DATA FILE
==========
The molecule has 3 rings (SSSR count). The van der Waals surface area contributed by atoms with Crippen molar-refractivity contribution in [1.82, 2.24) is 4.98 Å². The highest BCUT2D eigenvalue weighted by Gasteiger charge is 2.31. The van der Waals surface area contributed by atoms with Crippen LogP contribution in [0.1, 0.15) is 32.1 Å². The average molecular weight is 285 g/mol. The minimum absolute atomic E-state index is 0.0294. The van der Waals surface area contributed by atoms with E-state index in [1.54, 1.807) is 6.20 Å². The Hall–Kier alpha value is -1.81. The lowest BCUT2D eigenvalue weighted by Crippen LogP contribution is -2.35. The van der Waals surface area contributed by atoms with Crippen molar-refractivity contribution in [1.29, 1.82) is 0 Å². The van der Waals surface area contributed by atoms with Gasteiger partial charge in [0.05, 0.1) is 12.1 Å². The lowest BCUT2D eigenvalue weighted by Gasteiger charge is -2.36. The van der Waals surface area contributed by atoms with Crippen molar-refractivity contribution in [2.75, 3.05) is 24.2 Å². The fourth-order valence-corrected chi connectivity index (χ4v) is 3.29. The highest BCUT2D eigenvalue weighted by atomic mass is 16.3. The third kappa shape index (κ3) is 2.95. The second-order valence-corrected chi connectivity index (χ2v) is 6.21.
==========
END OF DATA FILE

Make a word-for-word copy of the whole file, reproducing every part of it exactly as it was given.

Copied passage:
The molecule has 3 rings (SSSR count). The van der Waals surface area contributed by atoms with Crippen molar-refractivity contribution in [1.82, 2.24) is 4.98 Å². The highest BCUT2D eigenvalue weighted by Gasteiger charge is 2.31. The van der Waals surface area contributed by atoms with Crippen LogP contribution in [0.1, 0.15) is 32.1 Å². The average molecular weight is 285 g/mol. The minimum absolute atomic E-state index is 0.0294. The van der Waals surface area contributed by atoms with E-state index in [1.54, 1.807) is 6.20 Å². The Hall–Kier alpha value is -1.81. The lowest BCUT2D eigenvalue weighted by Crippen LogP contribution is -2.35. The van der Waals surface area contributed by atoms with Crippen molar-refractivity contribution in [1.29, 1.82) is 0 Å². The van der Waals surface area contributed by atoms with Gasteiger partial charge in [0.05, 0.1) is 12.1 Å². The lowest BCUT2D eigenvalue weighted by Gasteiger charge is -2.36. The van der Waals surface area contributed by atoms with Crippen molar-refractivity contribution in [2.75, 3.05) is 24.2 Å². The fourth-order valence-corrected chi connectivity index (χ4v) is 3.29. The highest BCUT2D eigenvalue weighted by atomic mass is 16.3. The third kappa shape index (κ3) is 2.95. The second-order valence-corrected chi connectivity index (χ2v) is 6.21.